The “key parameters” for an agreement on Iran’s nuclear program released Thursday fall well short of the goals originally set by the Obama administration. None of Iran’s nuclear facilities — including the Fordow center buried under a mountain — will be closed. Not one of the country’s 19,000 centrifuges will be dismantled. Tehran’s existing stockpile of enriched uranium will be “reduced” but not necessarily shipped out of the country. In effect, Iran’s nuclear infrastructure will remain intact, though some of it will be mothballed for 10 years. When the accord lapses, the Islamic republic will instantly become a threshold nuclear state.

That’s a long way from the standard set by President Obama in 2012 when he declared that “the deal we’ll accept” with Iran “is that they end their nuclear program” and “abide by the U.N. resolutions that have been in place.” Those resolutions call for Iran to suspend the enrichment of uranium. Instead, under the agreement announced Thursday, enrichment will continue with 5,000 centrifuges for a decade, and all restraints on it will end in 15 years.

Obama argued forcefully — and sometimes combatively — Thursday that the United States and its partners had obtained “a good deal” and that it was preferable to the alternatives, which he described as a nearly inevitable slide toward war. He also said he welcomed a “robust debate.” We hope that, as that debate goes forward, the president and his aides will respond substantively to legitimate questions, rather than claim, as Obama did, that the “inevitable critics” who “sound off” prefer “the risk of another war in the Middle East.”

Both Obama and Secretary of State John Kerry emphasized that many details need to be worked out in talks with Iran between now and the end of June. During that time, the administration will have much other work to do: It must convince Mideast allies that Iran is not being empowered to become the region’s hegemon, and it must accommodate Congress’s legitimate prerogative to review the accord. We hope Obama will make as much effort to engage in good faith with skeptical allies and domestic critics as he has with the Iranian regime.

Editorial Board, Washington Post

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Other than the obvious outcome — an Iran with nuclear weapons at some point in the not-too-distant future — two points bear noting: The first is that, for an administration that professes its affection for international law and regimes, this agreement will signal the death knell of the Nuclear Non-Proliferation Treaty. Iran used the treaty’s terms to pave the way toward nuclear weapons status, successfully defied the treaty’s enforcement agency and the U.N. Security Council and will not be held accountable for violating its international obligations. By acquiescing in Iran’s use of the treaty to facilitate nuclear weapons proliferation, the administration is effectively signing off on a road map that others in the region — led by Saudi Arabia — have made clear they intend to follow to protect themselves from the Iranian nuclear threat.

The second is that the artificial deadline the administration imposed, at least in part to deflect congressional efforts to impose additional sanctions on Iran, had the perverse effect of pressuring Obama and Secretary of State John Kerry, and not the Iranian government, to make concessions. On almost every key issue, the Iranians won the day. The entire infrastructure of the Iranian nuclear weapons program (not to speak of its terrorist apparatus or efforts to destabilize the Middle East) remains intact. And the irony is, this administration has decided to throw in its lot not with the representatives of the American people in Congress or our allies in the region but with the leadership in Tehran. As Kerry said, a “big day” indeed.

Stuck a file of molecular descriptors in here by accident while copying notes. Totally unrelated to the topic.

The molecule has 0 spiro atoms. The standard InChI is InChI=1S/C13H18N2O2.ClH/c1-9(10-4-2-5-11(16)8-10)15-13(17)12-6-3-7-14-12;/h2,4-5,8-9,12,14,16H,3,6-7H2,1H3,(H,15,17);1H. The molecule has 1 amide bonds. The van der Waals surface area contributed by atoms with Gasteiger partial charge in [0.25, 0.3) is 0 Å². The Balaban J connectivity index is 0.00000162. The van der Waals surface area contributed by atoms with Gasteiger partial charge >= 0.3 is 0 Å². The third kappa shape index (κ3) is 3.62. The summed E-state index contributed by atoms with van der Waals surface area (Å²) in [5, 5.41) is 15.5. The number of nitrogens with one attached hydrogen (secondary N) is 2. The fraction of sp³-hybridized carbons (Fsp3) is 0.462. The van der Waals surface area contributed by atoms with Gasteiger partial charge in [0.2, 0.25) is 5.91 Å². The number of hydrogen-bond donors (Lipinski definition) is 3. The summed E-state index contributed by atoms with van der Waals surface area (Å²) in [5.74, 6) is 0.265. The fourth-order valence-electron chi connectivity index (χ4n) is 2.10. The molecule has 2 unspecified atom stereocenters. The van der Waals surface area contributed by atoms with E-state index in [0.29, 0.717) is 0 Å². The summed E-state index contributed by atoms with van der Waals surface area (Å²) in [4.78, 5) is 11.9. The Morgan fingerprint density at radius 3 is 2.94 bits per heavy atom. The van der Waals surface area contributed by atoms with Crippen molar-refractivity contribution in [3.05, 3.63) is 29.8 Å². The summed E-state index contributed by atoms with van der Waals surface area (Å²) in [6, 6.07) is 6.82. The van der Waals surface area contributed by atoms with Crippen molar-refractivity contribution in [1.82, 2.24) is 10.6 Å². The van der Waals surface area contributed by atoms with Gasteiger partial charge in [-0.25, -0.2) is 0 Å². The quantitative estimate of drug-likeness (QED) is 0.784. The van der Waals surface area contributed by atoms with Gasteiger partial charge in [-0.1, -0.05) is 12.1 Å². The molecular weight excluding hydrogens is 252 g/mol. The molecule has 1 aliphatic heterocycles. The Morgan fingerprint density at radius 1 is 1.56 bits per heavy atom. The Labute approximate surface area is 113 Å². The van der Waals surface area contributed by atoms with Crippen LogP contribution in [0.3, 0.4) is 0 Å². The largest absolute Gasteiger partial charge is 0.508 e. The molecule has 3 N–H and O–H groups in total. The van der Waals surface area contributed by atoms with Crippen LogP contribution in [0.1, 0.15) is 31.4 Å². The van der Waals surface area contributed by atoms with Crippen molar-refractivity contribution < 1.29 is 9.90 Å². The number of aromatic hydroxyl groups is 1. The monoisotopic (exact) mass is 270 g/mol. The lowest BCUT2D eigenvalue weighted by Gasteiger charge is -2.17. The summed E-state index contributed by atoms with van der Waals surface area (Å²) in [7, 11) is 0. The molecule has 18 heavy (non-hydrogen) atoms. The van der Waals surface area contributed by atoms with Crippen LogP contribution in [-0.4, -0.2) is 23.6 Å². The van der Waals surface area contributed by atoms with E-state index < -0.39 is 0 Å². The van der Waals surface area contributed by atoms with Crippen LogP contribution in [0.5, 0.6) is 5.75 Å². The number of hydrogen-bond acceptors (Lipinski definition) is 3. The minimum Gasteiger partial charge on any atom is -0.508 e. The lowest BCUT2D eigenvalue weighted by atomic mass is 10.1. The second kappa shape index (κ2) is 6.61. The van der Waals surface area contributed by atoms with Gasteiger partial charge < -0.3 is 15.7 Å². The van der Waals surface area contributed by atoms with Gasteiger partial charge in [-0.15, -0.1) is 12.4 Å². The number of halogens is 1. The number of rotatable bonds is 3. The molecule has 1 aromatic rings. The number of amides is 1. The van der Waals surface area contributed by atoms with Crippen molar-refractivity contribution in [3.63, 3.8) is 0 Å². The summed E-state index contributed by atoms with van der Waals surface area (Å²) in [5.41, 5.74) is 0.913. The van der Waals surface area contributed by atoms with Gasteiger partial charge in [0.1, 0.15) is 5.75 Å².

DANIELLE PLETKA, senior vice president for foreign and defense policy studies at the American Enterprise Institute

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Though Iran’s breakout time would be a year, the concerns of its neighbors would not disappear. Several countries in the Middle East are building their nuclear infrastructure. Efforts to get commercial suppliers to establish regional uranium-enrichment services as an alternative to domestic efforts will not get much traction under the circumstances likely to play out from the Mediterranean beaches to the Gulf of Aden and Basra. There will not necessarily be a race to a bomb, but countries will be climbing the ladder of nuclear capabilities.

OLLI HEINONEN, former IAEA deputy director general. Senior fellow at Harvard University’s Belfer Center for Science and International Affairs

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Perhaps an apt metaphor for the framework agreement is a marriage engagement. The wedding is scheduled to take place at the end of June. The coming months will see vigorous debate about the size of the dowry and the terms of the prenuptial agreement. If past is precedent, the wedding date could well be postponed, and many parties — in Congress, Israel, the Arab world and Tehran — would like to sabotage it. If and when the wedding takes place, the success of the marriage will be assessed in the years to come. The bride doesn’t trust the groom. The groom doesn’t trust the bride. But for now the engagement should be celebrated. Based on the U.S. version of the agreement, it looks stronger than many anticipated. If the Iranians are working off the same document, it will be very difficult for critics of the agreement to argue they have a better alternative.

KARIM SADJADPOUR, senior associate at the Middle East Program of the Carnegie Endowment for International Peace